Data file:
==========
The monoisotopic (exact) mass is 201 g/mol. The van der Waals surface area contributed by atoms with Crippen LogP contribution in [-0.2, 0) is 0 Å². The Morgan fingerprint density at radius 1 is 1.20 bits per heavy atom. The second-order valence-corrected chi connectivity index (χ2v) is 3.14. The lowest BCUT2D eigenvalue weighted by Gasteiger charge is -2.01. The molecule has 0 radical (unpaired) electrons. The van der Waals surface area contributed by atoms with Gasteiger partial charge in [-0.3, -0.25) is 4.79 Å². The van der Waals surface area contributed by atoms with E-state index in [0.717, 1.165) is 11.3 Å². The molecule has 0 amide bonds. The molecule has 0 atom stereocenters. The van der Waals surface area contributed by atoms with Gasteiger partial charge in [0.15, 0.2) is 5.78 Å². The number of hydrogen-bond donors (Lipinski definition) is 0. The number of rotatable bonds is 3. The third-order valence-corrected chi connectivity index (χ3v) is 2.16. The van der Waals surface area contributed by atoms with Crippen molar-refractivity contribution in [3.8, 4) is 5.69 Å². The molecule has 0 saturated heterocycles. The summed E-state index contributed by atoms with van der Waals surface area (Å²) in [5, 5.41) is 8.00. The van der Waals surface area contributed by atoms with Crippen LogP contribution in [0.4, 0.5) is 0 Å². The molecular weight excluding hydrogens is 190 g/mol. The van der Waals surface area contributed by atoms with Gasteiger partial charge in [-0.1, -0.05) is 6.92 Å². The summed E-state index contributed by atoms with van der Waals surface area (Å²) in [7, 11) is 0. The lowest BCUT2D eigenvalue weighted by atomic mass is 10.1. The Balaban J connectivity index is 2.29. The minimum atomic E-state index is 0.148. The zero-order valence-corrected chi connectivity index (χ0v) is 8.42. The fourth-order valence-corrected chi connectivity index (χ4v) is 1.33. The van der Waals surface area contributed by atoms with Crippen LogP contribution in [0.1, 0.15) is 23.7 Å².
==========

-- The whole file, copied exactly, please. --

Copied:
The monoisotopic (exact) mass is 201 g/mol. The van der Waals surface area contributed by atoms with Crippen LogP contribution in [-0.2, 0) is 0 Å². The Morgan fingerprint density at radius 1 is 1.20 bits per heavy atom. The second-order valence-corrected chi connectivity index (χ2v) is 3.14. The lowest BCUT2D eigenvalue weighted by Gasteiger charge is -2.01. The molecule has 0 radical (unpaired) electrons. The van der Waals surface area contributed by atoms with Gasteiger partial charge in [-0.3, -0.25) is 4.79 Å². The van der Waals surface area contributed by atoms with E-state index in [0.717, 1.165) is 11.3 Å². The molecule has 0 amide bonds. The molecule has 0 atom stereocenters. The van der Waals surface area contributed by atoms with Gasteiger partial charge in [0.15, 0.2) is 5.78 Å². The number of hydrogen-bond donors (Lipinski definition) is 0. The number of rotatable bonds is 3. The third-order valence-corrected chi connectivity index (χ3v) is 2.16. The van der Waals surface area contributed by atoms with Crippen molar-refractivity contribution in [3.8, 4) is 5.69 Å². The molecule has 0 saturated heterocycles. The summed E-state index contributed by atoms with van der Waals surface area (Å²) in [5, 5.41) is 8.00. The van der Waals surface area contributed by atoms with Crippen LogP contribution in [0.4, 0.5) is 0 Å². The molecular weight excluding hydrogens is 190 g/mol. The van der Waals surface area contributed by atoms with Gasteiger partial charge in [-0.1, -0.05) is 6.92 Å². The summed E-state index contributed by atoms with van der Waals surface area (Å²) in [7, 11) is 0. The lowest BCUT2D eigenvalue weighted by atomic mass is 10.1. The Balaban J connectivity index is 2.29. The minimum atomic E-state index is 0.148. The zero-order valence-corrected chi connectivity index (χ0v) is 8.42. The fourth-order valence-corrected chi connectivity index (χ4v) is 1.33. The van der Waals surface area contributed by atoms with Crippen LogP contribution in [0.1, 0.15) is 23.7 Å².